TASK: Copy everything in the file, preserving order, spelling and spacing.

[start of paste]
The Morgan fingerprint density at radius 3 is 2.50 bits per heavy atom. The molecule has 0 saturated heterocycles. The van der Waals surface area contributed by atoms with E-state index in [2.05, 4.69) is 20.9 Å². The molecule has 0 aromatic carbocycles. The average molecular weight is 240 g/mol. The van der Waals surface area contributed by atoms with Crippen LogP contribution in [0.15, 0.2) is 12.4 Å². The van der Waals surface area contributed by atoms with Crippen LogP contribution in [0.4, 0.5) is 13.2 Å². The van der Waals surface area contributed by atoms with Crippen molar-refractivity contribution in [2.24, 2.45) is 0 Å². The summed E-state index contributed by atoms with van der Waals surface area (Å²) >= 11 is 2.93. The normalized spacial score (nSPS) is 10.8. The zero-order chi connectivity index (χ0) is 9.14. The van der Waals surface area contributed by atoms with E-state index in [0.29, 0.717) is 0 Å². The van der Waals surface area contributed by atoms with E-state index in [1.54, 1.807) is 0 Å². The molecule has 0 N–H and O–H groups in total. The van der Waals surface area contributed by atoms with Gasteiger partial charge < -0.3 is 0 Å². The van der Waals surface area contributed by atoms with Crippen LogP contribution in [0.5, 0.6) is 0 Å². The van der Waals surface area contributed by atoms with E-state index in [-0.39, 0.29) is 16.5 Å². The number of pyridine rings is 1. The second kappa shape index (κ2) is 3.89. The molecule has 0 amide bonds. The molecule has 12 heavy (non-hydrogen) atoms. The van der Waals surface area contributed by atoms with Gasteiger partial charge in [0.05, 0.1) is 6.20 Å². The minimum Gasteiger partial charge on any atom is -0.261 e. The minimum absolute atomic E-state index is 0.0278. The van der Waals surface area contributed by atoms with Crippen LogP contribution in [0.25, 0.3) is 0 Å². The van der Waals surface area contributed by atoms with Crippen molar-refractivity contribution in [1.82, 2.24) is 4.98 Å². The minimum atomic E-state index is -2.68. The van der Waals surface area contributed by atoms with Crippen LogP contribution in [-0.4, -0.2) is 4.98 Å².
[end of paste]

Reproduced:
The Morgan fingerprint density at radius 3 is 2.50 bits per heavy atom. The molecule has 0 saturated heterocycles. The van der Waals surface area contributed by atoms with E-state index in [2.05, 4.69) is 20.9 Å². The molecule has 0 aromatic carbocycles. The average molecular weight is 240 g/mol. The van der Waals surface area contributed by atoms with Crippen LogP contribution in [0.15, 0.2) is 12.4 Å². The van der Waals surface area contributed by atoms with Crippen LogP contribution in [0.4, 0.5) is 13.2 Å². The van der Waals surface area contributed by atoms with Crippen molar-refractivity contribution in [2.24, 2.45) is 0 Å². The summed E-state index contributed by atoms with van der Waals surface area (Å²) >= 11 is 2.93. The normalized spacial score (nSPS) is 10.8. The zero-order chi connectivity index (χ0) is 9.14. The van der Waals surface area contributed by atoms with E-state index in [0.29, 0.717) is 0 Å². The van der Waals surface area contributed by atoms with E-state index in [1.54, 1.807) is 0 Å². The molecule has 0 N–H and O–H groups in total. The van der Waals surface area contributed by atoms with Gasteiger partial charge < -0.3 is 0 Å². The van der Waals surface area contributed by atoms with Crippen LogP contribution in [0.5, 0.6) is 0 Å². The van der Waals surface area contributed by atoms with E-state index in [-0.39, 0.29) is 16.5 Å². The number of pyridine rings is 1. The second kappa shape index (κ2) is 3.89. The molecule has 0 amide bonds. The molecule has 12 heavy (non-hydrogen) atoms. The van der Waals surface area contributed by atoms with Gasteiger partial charge in [0.05, 0.1) is 6.20 Å². The minimum Gasteiger partial charge on any atom is -0.261 e. The minimum absolute atomic E-state index is 0.0278. The van der Waals surface area contributed by atoms with Crippen LogP contribution in [0.25, 0.3) is 0 Å². The van der Waals surface area contributed by atoms with Crippen molar-refractivity contribution in [1.82, 2.24) is 4.98 Å². The minimum atomic E-state index is -2.68. The van der Waals surface area contributed by atoms with Crippen LogP contribution in [-0.4, -0.2) is 4.98 Å².